Thursday, July 2, 2015

Workshop with Tony Allain

"A Serious Game" - my final painting from the workshop

It's wonderful to be an artist. Experimentation is encouraged, failure can be embraced, and doesn't have to be public. Artists are such a supportive group. That's how I felt on Sunday, leaving the 3 day pastel workshop with Tony Allain, put on by the Connecticut Pastel Society. Tony is a wonderful British artist, who's spent the last 9 years in New Zealand. He's a really fast painter, with a very recognizable style, and is a wonderful teacher. Even for an oil painter like me, it was magic. And when I needed basic pastel advice, there were lots of experienced artists who willingly shared their expertise. Here are some examples of exercises that we did with Tony.

Marker people on pastel paper

 Marker people after pastel was added

Tony's got a great exercise for getting artists comfortable with figures. You use a marker (yes, on the pastel paper!) to build the bulk, add heads, then legs, and then use the pastels to complete the figures. I enjoyed looking at the marker result and trying to figure out which ones were moving forwards, backwards, wearing skirts, etc. The marks told me what to do. Isn't it fun when they do that?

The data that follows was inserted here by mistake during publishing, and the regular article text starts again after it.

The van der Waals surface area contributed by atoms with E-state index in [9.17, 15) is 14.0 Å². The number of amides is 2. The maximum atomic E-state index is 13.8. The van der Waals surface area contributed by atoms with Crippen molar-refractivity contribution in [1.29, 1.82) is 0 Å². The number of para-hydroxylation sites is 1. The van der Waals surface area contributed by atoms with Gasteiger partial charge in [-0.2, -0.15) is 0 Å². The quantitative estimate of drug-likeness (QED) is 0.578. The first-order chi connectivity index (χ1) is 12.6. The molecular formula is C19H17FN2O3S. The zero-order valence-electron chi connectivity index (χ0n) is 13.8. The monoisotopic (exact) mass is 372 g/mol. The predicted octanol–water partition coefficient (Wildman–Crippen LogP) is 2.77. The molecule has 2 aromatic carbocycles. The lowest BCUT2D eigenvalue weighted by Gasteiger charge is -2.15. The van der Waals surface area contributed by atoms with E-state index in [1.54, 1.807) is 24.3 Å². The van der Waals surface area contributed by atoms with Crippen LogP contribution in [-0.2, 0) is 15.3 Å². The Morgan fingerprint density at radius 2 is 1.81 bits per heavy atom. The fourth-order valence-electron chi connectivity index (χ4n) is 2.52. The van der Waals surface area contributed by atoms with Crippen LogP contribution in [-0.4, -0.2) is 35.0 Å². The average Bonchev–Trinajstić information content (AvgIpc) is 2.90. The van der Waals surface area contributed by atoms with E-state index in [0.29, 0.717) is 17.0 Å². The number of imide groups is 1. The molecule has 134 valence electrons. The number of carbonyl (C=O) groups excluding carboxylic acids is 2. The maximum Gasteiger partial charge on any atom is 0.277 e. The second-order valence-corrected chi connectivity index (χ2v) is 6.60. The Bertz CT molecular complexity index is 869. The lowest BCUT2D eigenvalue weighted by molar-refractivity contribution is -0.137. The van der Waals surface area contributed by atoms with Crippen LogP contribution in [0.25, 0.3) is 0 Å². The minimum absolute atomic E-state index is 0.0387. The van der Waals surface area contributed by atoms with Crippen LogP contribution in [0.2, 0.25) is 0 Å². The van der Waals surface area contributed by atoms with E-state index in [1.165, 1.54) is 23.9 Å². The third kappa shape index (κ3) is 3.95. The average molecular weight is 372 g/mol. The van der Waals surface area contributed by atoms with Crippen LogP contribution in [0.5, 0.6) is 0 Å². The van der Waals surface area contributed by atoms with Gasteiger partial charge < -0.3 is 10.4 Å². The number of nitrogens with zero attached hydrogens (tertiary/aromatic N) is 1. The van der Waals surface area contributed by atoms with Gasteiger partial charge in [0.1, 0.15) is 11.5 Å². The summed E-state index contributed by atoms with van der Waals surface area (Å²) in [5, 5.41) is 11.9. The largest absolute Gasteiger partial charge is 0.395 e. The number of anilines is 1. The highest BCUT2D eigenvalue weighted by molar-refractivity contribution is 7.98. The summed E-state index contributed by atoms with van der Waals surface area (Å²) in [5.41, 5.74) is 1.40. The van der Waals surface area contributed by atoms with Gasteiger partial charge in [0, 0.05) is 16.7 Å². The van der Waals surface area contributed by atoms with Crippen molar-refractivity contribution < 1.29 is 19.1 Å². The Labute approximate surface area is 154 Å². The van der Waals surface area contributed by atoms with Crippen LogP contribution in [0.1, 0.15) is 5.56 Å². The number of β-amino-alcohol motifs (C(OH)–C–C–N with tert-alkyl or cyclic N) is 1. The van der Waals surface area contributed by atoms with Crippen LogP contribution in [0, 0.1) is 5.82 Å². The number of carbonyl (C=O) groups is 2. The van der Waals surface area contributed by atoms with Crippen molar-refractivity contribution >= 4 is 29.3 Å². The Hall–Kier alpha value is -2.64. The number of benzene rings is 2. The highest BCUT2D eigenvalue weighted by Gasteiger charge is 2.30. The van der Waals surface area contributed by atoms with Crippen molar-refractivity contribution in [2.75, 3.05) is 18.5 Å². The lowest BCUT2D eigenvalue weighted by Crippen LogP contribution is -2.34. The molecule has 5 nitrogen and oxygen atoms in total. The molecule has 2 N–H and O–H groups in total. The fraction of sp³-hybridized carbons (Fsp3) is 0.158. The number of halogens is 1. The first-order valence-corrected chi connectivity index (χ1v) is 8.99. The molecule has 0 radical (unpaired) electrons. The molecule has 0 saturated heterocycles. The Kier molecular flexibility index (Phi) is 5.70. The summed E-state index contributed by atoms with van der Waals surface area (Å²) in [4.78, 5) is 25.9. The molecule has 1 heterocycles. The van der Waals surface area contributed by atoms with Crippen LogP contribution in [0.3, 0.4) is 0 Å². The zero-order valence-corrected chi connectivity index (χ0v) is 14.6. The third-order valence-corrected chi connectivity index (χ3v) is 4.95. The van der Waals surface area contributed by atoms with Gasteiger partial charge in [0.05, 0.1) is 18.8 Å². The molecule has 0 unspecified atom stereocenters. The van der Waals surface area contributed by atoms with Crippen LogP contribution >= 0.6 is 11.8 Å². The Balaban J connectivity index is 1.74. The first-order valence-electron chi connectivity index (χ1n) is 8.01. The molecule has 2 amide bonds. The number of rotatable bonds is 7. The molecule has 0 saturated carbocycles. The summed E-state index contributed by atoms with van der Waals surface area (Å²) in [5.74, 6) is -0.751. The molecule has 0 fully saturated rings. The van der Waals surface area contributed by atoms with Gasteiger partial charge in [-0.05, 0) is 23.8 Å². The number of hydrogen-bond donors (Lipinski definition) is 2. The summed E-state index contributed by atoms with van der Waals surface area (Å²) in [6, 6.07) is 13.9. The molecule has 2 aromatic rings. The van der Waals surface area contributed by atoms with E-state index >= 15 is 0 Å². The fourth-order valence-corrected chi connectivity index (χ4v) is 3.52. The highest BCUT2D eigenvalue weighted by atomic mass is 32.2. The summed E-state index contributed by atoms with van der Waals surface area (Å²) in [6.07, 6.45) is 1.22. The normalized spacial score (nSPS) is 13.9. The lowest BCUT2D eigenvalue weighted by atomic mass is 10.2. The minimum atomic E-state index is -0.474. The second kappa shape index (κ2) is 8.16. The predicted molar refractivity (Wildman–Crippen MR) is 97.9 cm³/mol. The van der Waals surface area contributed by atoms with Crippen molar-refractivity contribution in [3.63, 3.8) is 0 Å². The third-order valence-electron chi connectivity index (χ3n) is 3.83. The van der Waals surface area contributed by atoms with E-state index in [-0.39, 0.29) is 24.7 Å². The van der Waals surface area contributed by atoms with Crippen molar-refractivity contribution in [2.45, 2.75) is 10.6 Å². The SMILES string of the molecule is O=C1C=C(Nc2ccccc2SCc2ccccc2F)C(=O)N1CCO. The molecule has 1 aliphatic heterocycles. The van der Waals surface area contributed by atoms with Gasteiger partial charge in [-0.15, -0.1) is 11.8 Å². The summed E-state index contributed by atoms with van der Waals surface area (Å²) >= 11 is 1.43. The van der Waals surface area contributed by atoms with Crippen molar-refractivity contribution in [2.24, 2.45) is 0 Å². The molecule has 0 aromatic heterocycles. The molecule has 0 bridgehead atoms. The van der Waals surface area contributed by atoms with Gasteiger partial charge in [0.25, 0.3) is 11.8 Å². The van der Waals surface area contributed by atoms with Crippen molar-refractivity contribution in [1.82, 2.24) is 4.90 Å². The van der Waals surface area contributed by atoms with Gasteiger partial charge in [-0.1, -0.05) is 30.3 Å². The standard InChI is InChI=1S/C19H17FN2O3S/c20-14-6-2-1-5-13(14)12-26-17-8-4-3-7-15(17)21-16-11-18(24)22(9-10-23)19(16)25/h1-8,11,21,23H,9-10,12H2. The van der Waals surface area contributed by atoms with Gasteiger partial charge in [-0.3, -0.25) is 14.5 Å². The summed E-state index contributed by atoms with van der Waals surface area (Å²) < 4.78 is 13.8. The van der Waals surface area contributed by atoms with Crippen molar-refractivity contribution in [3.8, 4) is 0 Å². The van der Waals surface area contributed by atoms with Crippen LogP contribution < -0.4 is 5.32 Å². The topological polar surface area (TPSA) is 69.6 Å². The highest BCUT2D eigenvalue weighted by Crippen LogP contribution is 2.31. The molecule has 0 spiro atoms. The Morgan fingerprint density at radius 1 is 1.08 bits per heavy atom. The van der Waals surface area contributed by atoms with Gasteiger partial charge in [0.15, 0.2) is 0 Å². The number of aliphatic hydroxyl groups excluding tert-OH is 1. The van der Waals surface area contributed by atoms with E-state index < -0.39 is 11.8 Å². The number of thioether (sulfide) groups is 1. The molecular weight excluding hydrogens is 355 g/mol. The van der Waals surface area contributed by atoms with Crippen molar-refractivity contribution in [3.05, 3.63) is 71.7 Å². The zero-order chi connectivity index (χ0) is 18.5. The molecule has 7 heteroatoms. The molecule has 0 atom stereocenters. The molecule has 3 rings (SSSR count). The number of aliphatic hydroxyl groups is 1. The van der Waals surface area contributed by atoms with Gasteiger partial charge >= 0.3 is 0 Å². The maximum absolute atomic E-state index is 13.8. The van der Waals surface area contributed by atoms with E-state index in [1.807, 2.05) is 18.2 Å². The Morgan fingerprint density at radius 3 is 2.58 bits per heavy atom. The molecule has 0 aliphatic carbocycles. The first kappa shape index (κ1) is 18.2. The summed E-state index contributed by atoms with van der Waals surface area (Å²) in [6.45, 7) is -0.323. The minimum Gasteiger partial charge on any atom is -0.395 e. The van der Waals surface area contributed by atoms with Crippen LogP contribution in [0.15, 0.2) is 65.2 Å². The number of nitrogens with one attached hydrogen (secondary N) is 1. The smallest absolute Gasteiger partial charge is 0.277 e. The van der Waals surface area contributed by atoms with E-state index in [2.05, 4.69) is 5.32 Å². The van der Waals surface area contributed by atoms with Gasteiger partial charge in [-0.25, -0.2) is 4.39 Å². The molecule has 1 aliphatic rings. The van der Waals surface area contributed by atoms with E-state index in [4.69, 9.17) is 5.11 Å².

Another exercise that I loved, was to paint a difficult subject upside down, so that you could paint the shapes without knowing what they represented. Tony suggested a portrait would give us the best for this exercise, so I went for it. I've done a few portraits before, but this was much easier! I'll never tell whose picture I chose...

My final painting is at the top, worked up from photos and sketches on our recent trip to France.

This was a great workshop. If you ever get the chance to take one with Tony, jump on it!


  1. these pieces are superb Bobbi!
    Still hoping we can do the Garret thing ;)

  2. Thanks for the workshop review and the tips! Love your artwork!!

  3. This sounds wonderful! I love how the marker people take shape withe addition of pastel colors.

  4. I love what you did here and want to hear all about it!
    He is a slam dunk painter!